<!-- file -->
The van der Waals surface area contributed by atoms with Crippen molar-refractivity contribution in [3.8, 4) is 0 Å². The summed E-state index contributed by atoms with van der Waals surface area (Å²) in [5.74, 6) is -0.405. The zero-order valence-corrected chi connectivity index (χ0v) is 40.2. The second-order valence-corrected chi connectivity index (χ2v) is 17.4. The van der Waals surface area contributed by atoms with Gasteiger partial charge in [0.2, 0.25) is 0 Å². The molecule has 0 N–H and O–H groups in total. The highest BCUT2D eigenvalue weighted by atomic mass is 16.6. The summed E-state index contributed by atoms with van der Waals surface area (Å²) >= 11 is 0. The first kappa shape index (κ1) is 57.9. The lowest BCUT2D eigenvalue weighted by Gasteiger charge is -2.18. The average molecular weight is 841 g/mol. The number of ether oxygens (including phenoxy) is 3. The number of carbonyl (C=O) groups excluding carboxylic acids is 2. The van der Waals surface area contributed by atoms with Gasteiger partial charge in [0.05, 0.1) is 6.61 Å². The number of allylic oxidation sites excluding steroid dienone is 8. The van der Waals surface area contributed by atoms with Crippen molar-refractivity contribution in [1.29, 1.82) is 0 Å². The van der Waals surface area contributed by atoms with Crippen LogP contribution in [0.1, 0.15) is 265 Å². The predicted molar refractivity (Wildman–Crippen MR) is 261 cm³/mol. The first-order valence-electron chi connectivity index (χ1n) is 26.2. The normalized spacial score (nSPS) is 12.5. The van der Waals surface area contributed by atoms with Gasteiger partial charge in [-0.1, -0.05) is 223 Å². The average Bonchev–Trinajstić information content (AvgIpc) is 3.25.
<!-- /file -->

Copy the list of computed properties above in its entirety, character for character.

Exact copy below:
The van der Waals surface area contributed by atoms with Crippen molar-refractivity contribution in [3.8, 4) is 0 Å². The summed E-state index contributed by atoms with van der Waals surface area (Å²) in [5.74, 6) is -0.405. The zero-order valence-corrected chi connectivity index (χ0v) is 40.2. The second-order valence-corrected chi connectivity index (χ2v) is 17.4. The van der Waals surface area contributed by atoms with Gasteiger partial charge in [0.2, 0.25) is 0 Å². The molecule has 0 N–H and O–H groups in total. The highest BCUT2D eigenvalue weighted by atomic mass is 16.6. The summed E-state index contributed by atoms with van der Waals surface area (Å²) >= 11 is 0. The first kappa shape index (κ1) is 57.9. The lowest BCUT2D eigenvalue weighted by Gasteiger charge is -2.18. The average molecular weight is 841 g/mol. The number of ether oxygens (including phenoxy) is 3. The number of carbonyl (C=O) groups excluding carboxylic acids is 2. The van der Waals surface area contributed by atoms with Gasteiger partial charge in [0.05, 0.1) is 6.61 Å². The number of allylic oxidation sites excluding steroid dienone is 8. The van der Waals surface area contributed by atoms with Crippen molar-refractivity contribution in [1.29, 1.82) is 0 Å². The van der Waals surface area contributed by atoms with Crippen LogP contribution in [0.1, 0.15) is 265 Å². The predicted molar refractivity (Wildman–Crippen MR) is 261 cm³/mol. The first-order valence-electron chi connectivity index (χ1n) is 26.2. The normalized spacial score (nSPS) is 12.5. The van der Waals surface area contributed by atoms with Gasteiger partial charge in [-0.1, -0.05) is 223 Å². The average Bonchev–Trinajstić information content (AvgIpc) is 3.25.